First Nations policing program 'not working as intended,' auditor general says
Steven Blaney, Minister of Public Safety and Emergency Preparedness, speaks during question period in the House of Commons on Parliament Hill in Ottawa, Thursday May 1, 2014. (Adrian Wyld / THE CANADIAN PRESS)
Jim Bronskill, The Canadian Press
Published Tuesday, May 6, 2014 10:13AM EDT
Last Updated Tuesday, May 6, 2014 11:06AM EDT
OTTAWA -- The federal First Nations policing program is bedevilled by poor allocation of money, shoddy buildings and lack of transparency, auditor general Michael Ferguson says.
The policing program, created in 1991 to address concerns about policing in aboriginal communities, involves negotiation and funding of agreements between the federal government, provincial or territorial governments, and First Nations and Inuit settlements.
Federal expenditures for the program totalled about $1.7 billion through 2012-13. At last count, 442 of the 593 First Nations communities across Canada were receiving services from one or more agreements funded by the program.
The program is intended to provide these communities with policing services other than those the province covers, but Ferguson said in a report Tuesday that the program was sometimes used to replace core services normally provided by the provinces.
Auditors from his office surveyed 10 First Nations chiefs with self-administered policing services, with five saying their services had replaced the provincial policing in their communities.
Public Safety Canada, the department responsible for the program, lacks reasonable assurance that policing facilities in First Nations communities are adequate, the report says.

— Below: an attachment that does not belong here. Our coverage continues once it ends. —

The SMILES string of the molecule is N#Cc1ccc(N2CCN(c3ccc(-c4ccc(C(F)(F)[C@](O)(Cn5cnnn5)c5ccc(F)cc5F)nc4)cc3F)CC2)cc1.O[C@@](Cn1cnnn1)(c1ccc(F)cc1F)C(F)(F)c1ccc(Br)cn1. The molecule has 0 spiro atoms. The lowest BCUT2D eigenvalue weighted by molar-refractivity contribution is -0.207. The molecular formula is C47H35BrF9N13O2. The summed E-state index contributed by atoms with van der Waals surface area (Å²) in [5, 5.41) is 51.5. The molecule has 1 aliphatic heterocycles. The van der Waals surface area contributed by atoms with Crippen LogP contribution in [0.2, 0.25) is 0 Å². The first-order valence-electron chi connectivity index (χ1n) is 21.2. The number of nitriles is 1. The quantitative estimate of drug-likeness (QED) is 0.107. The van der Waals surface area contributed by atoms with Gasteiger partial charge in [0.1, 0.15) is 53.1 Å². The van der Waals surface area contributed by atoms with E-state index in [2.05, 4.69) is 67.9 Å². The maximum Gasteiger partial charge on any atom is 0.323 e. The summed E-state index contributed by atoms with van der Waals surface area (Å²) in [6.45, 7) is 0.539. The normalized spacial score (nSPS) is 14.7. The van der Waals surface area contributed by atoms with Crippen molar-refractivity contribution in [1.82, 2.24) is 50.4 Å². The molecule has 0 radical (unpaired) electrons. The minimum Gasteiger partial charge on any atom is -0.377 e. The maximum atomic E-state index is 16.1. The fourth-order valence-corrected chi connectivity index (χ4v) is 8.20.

Ferguson found the department does not systematically collect information about whether facilities maintained by First Nations comply with federal building and fire codes, or applicable provincial standards.
In visiting six fly-in communities in Ontario, auditors observed instances in which officers were living in houses "that were crowded, contained mould, and were in a state of disrepair."
Other problems included holding cells that were too small, unfinished construction and a lack of reception and community meeting rooms.
Public Safety's practices for assessing applicants to the program, selecting recipients and allocating money were not transparent, the report says. In addition, assessments and selection decisions were not adequately documented, meaning they could be considered arbitrary.
Ferguson also found First Nations were not meaningfully included in the negotiation of agreements. For seven of nine new or renewed policing agreements examined, there was no documented evidence of the nature and extend of input by aboriginal communities.
Thirty agreement-holders had less than one month's notice to complete negotiations of agreements that were slated to expire March 31 of last year, the auditors noted.
"The program is not working as intended, and many issues persist," Ferguson said.
Ferguson also found that certain elements of the federal First Nations Policing policy principles were not fully incorporated into agreements, and that Public Safety did not measure and report on whether the program's objectives were being achieved.
Public Safety Canada agreed with the auditor general's recommendations.
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